Hasan Askari Rizvi, a military expert based in the eastern Pakistani city of Lahore, said that India might be calculating that a move into Sindh wouldn't trigger a nuclear response from Pakistan, unlike an invasion of Punjab province, the country's heartland.
"Pakistan and India are at some distance from war, but when troops start moving, any misperception, or any miscalculation, can be dangerous," Rizvi said.
Pakistan has canceled leave for all its soldiers, and India has told its citizens not to travel to Pakistan. Since the Mumbai attacks, there have been at least four air incursions into Pakistan by Indian fighter jets. Pakistani officials publicly acknowledged two cross-border flights, but dismissed them as inadvertent.
However, a U.S. State Department official, who requested anonymity because of the sensitivity of the issue, said the incursions appeared to be attempts by India to identify gaps in Pakistan's air defenses by provoking the Pakistani military into turning on radars.
The Indian air incursions were also designed to turn up the pressure on Pakistani President Asif Ali Zardari to keep the investigation into the Mumbai bombings moving, he said.
"The Pakistani investigation is not done, and for every day that it goes on, it raises the potential for a negative outcome," the official said.
The first U.S. official said that "at this point," the U.S. continues to believe that the gunmen who staged the Mumbai attacks were affiliated with Lashkar-e-Taiba, the Army of the Righteous, a Pakistan-based Islamic extremist organization that has links to al Qaida.
New Delhi has angrily blamed "elements from Pakistan" for the assault on Mumbai, hinting that the group had support from a section of Pakistan's military. Zardari's government has offered to co-operate, but it says that India hasn't shared evidence in the case.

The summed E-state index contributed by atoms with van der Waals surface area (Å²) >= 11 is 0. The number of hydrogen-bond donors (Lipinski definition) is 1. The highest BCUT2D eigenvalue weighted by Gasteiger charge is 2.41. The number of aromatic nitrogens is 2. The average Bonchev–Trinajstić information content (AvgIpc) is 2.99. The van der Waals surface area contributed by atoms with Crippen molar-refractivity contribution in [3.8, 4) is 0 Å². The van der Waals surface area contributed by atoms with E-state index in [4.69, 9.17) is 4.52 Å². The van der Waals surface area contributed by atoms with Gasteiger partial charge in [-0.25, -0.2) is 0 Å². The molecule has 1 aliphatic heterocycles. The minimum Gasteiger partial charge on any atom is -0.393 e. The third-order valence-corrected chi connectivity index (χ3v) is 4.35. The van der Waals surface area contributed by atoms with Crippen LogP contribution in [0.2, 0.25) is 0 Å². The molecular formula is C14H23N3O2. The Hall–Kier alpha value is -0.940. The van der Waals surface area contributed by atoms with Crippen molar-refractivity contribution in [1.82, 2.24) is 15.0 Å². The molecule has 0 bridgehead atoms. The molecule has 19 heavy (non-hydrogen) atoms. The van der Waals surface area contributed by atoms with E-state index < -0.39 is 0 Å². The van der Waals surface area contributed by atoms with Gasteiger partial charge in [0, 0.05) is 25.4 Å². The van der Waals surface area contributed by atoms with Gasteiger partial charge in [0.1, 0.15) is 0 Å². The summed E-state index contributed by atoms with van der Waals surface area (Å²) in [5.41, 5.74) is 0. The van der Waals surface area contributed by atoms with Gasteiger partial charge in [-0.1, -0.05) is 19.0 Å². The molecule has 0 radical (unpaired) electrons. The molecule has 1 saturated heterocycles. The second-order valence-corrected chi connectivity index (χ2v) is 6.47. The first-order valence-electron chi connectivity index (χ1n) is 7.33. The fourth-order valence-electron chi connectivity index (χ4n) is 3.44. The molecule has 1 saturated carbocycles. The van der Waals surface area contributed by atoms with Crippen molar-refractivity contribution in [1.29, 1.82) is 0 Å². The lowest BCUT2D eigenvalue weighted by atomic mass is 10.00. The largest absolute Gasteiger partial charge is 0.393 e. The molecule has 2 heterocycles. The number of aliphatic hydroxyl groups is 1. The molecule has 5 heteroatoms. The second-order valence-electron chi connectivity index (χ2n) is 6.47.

Asked whether Pakistani authorities were continuing a crackdown on the group that they launched in the wake of the Mumbai attacks, the second U.S. official said, "It's really too early to say."
"What really is going to matter is (Pakistan's) performance over time," he said. "In the past, they've arrested guys and then released them. The jury is still out."
Analysts think that India's military options are limited to targeted air strikes, but those could be counterproductive and would risk starting a full-scale conflict without destroying the extensive jihadist network that's thought to operate in Pakistan.
"We are at the cusp of war," said Zafar Hilaly, a retired Pakistani ambassador turned analyst. "I really do think there is a chance. We shouldn't, by any means, rule out some kind of hostile action on the part of India."
The Indian government has at times ruled out war, but at others stated that "all options" are open.
"There is not much that Pakistan will or can do to address Indian demands," said Kamran Bokhari, the head of Middle East analysis at Stratfor, a private U.S. geopolitical intelligence firm. "There are signs from both countries of preparation for war. Unilateral military action on the part of New Delhi appears quite likely."
Indian foreign minister Pranab Mukherjee said Friday that, "Instead of raising war hysteria, (Pakistan), should address this (militant) problem."
"We are for peace, not conflict," Pakistan's prime minister, Yousaf Raza Gilani told reporters in Lahore. "But if there is any action, we will retaliate."
(Shah, a McClatchy special correspondent, reported from Islamabad. Landay reported from Washington.)